Since the late 1970s, the three most salient minority groups in Japan - the politically dormant Ainu, the active but unsuccessful Koreans, and the former outcast group Burakumin - have all expanded their activism despite the favorable domestic political environment. In Rights Make Might, Kiyoteru Tsutsie - Professor of Sociology, Director of the Center for Japanese Studies, and Director of the Donia Human Rights Center at the University of Michigan, Ann Arbor - examines why and finds an answer in the galvanizing effects of global human rights on local social movements. Tsutsui chronicles the transformative impact of global human rights ideas and institutions on minority activists, which changed their understandings about their standing in Japanese society and propelled them to new international venues for political claim-making. The global forces also changed the public perception and political calculus in Japan over time, catalyzing substantial gains for their movements. Having benefited from global human rights, all three group repaid their debt by contributing to the consolidation and expansion of human rights principles and instruments outside of Japan. Drawing on interviews and archival data, Rights Make Might offers a rich historical comparative analysis of the relationship between international human rights and local politics that contributes to our understanding of international norms and institutions, social movements, human rights, ethnoracial politics, and Japanese society.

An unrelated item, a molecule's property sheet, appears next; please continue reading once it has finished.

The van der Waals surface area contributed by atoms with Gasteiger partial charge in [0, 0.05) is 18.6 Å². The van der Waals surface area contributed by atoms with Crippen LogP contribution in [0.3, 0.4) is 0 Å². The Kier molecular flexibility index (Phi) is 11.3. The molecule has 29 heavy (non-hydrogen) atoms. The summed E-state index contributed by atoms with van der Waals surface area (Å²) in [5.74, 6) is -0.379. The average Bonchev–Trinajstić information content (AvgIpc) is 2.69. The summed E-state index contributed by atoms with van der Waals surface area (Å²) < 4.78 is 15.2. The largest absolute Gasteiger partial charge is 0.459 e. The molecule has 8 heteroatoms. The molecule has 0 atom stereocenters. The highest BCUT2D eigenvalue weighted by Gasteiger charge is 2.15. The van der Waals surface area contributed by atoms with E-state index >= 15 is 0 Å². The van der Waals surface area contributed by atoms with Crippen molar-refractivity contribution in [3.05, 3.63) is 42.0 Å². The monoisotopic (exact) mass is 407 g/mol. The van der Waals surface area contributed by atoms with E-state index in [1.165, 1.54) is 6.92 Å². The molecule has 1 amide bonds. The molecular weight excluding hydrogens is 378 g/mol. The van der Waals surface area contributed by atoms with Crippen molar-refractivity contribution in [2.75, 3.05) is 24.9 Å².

Monday, February 18
Rights Make Might: Global Human Rights and Minority Social Movements in Japan
4:00 pm to 5:30 pm
Global Studies Center